For five days every fall and every spring, Brad Badertscher, the Deloitte Professor of Accountancy, can be found not in his classroom or Mendoza office, but atop a John Deere 8100, cruising the rows of his farm in Nebraska. Farming is not a hobby for Badertscher, but a deep part of his heritage and possibly even his soul.
When I was 10, my mother gave me and my two brothers, Tony and Mark, one firm piece of advice: “Don’t ever become a farmer.”
But we all wanted to be farmers. Both sets of my grandparents and great-grandparents were farmers, just outside of Tecumseh, Nebraska. They grew mostly corn and soybeans, but also raised cattle and pigs. It’s where I grew up, and driving a tractor, feeding the livestock, fixing fences and “walking beans,” were part of my daily life.
When I go back now, I particularly enjoy climbing to the top of the grain bin to look out across the wide-open field. Knowing that my father and grandfather worked this land it connects me to them in ways that only the farm can do. It feels like I am now the caretaker of something they spent their lives caring for and that is a significant responsibility and a privilege.
We all loved working the fields with our dad. Both sets of my grandparents lived right down the road. You talk about a community — you had to have multiple generations to be able to farm because you needed the help.
But my mom had good reasons for her advice.
Farm life is never easy, but those times were particularly challenging. The 1980s are known as the period of the farm crisis in America. It was brought about by a confluence of several bad strokes of fortune — failed government policies, commodity price volatility, high interest rates and inflation, debt taken out on the land that farmers couldn’t pay back and two major droughts.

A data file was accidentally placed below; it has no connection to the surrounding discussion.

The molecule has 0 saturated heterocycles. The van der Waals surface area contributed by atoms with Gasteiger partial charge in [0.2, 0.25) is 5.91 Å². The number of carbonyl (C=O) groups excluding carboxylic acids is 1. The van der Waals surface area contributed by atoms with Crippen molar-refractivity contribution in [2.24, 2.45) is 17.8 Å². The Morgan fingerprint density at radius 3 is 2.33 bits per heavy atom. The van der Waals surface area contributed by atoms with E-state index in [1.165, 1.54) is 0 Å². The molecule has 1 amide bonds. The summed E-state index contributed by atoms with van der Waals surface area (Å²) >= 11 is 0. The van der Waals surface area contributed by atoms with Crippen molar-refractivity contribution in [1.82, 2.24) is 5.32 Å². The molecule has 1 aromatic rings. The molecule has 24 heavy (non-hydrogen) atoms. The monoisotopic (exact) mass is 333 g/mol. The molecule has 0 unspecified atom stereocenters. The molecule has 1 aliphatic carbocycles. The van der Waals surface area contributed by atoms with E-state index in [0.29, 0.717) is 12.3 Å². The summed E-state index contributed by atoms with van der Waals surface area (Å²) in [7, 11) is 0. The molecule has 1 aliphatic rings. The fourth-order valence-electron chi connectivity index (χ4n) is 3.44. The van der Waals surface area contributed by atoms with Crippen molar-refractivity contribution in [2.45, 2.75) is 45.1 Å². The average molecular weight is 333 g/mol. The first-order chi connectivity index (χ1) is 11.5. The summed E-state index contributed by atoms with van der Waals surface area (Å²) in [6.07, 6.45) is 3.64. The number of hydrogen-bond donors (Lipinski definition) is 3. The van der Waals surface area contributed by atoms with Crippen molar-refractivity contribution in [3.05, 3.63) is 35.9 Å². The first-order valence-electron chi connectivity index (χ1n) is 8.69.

John F. Kennedy provided one of my favorite quotes about farming and the ability to make money: “Farmers buy everything at retail, sell everything at wholesale, and pay freight both ways.” He was right, and the events during the 1980s caused many farmers to lose their livelihoods.
In 1988, the year of the second major drought, my father was forced to sell and we lost part of the farm. This weighed heavily on my family and, despite the fact that I offered to chip in all the money in my piggy bank, the family farm was not coming back. At least, I didn’t think so.
My brothers ended up working for local John Deere dealerships, but I was the oddball who ultimately went into academics. I wanted to go to a four-year school, so I earned my bachelor’s degree at the University of Nebraska-Kearney and eventually my MBA and Ph.D. at the University of Iowa. Obviously, this path led me to different places. I lived and worked in Des Moines, Iowa and Minneapolis, Minnesota before deciding to become a professor.
But I’ve always gone back to the farm. Although my real job is as an accountancy professor, I find so much value in getting my hands dirty, working the soil, cultivating and growing something so tangible and close to the earth. It reminds me that my grandparents were not just farmers; they considered themselves stewards of the land. That’s a big responsibility.
One of the few things my grandfather ever hung on his wall was a conservation award he was given by the State of Nebraska’s Soil and Water Conservation Board. He was so proud of the recognition because he took the idea of stewardship very seriously. He was an early adopter of many conservation practices that are now standard and served on the local conservation board for many years. I now proudly display his award on my office wall.